‘Extremely valuable’: ​​​​​​​Tigers think crash course in tougher pitching will pay off for Riley Greene

Detroit News

The minor-league season has been canceled, but the development of the Tigers’ prospects is still a critical aspect of the team’s rebuild. In this series, Lynn Henning will take a look at some of the key players. Today: Riley Greene. 

Sometime between the day he was drafted 14 months ago, and this spring, Riley Greene might have found himself telling a friend of this bizarre dream he had:

Yeah, it was nuts. I dreamed I was in Toledo, with mostly big-leaguers, and we were playing just intra-squad games every day  nothing against other teams. It was just a few of us kids and a bunch of more experienced guys. It wasn’t really the big leagues. Or the minor leagues. It was just these games that didn’t count. With this weird mix of guys. No travel.

Guess I better lay off the 11 o’clock pizza.

Greene is free to have his pizza. He’s also entitled to wonder, as he might wonder about the above real-life scene, if he in fact is living this dive into the occult known as 2020.

But he absolutely is.

Greene is 19 years old. He was last year’s first Tigers draft pick, fifth overall, an outfielder with a scalding left-handed bat, and with defense so fleet he can, and probably will, stick in center field.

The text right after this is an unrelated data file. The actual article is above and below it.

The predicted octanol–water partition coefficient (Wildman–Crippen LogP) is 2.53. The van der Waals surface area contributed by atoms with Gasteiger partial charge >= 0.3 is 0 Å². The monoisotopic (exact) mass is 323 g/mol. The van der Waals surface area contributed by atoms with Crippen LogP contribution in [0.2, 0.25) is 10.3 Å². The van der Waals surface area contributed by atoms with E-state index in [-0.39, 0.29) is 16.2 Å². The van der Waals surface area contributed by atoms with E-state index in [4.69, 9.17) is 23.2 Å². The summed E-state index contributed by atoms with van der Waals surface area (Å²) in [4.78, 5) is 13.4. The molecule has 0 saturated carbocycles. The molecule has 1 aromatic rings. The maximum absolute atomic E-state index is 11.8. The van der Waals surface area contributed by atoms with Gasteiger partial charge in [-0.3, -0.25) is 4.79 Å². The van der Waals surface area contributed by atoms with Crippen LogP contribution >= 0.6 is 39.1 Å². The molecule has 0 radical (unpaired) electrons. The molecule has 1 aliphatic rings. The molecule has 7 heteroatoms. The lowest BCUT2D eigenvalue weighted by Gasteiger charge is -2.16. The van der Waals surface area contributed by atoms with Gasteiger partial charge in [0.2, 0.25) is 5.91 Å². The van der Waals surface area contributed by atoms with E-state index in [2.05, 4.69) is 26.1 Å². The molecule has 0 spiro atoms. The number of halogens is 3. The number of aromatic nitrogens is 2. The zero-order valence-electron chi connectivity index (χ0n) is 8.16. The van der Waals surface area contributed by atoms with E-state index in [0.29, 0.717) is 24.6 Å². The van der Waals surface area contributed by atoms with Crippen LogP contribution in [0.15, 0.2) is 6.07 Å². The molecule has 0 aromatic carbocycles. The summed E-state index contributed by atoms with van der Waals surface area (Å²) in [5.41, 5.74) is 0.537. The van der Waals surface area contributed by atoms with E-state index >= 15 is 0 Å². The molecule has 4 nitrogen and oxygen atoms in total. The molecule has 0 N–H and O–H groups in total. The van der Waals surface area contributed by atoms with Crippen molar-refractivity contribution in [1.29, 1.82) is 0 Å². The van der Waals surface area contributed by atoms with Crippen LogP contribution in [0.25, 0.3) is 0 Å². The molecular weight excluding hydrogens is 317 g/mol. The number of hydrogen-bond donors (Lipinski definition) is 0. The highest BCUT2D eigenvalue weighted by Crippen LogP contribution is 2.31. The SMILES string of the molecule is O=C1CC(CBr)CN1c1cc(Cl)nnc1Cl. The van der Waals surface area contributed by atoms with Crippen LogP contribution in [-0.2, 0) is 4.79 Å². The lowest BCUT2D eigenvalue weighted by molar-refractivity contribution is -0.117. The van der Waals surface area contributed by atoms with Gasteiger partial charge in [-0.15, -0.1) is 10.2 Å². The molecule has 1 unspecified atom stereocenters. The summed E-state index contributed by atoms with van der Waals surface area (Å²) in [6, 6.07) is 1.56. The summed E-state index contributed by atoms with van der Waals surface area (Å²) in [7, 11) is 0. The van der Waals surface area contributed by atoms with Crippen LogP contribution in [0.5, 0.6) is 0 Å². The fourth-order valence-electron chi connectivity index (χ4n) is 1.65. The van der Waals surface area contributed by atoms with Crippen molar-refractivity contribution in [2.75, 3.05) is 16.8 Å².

He should be at Single A Lakeland baking in the sun and putting a sharp edge on his hitting skills ahead of a move, maybe next spring, to Double A Erie.

But he is in Toledo. Getting tested every other day for COVID-19. As are 29 other teammates who are part of – that weird dream again – a “taxi squad” designed to be a reserve bin for a 60-game big-league schedule that didn’t begin until late last month.

“Yeah, I’ve processed it, I think,” Greene said last week during a phone conversation. “I’m not going to lie: I’m actually having a lot of fun, doing what I love. Playing baseball every day. Getting my work in. Having a great time with the guys. Doing what I can to help.”

Greene is one of the top-tier Tigers prospects who made the taxi-squad cut. It puts boldface print on his status as a fast-track talent who is mixing it up with men much older and, for the most part, more seasoned.

The issue is this:

Will the Tigers’ taxi-squad laboratory at Toledo’s Fifth Third Field in fact hone Greene’s long-term development? There is no debate in the Tigers’ minds that, yes, he would be better off working at some Single A outpost while moving up the farm-chain in conventional fashion.

But there is no minor-league baseball during this pandemic year. The alternative would have been to leave Greene where most farm prospects are during this summer of 2020: working out on their own, in batting cages, taking cuts against live pitching where it might be scraped up, all while doing their own weight-lifting and conditioning, generally at their parents’ home.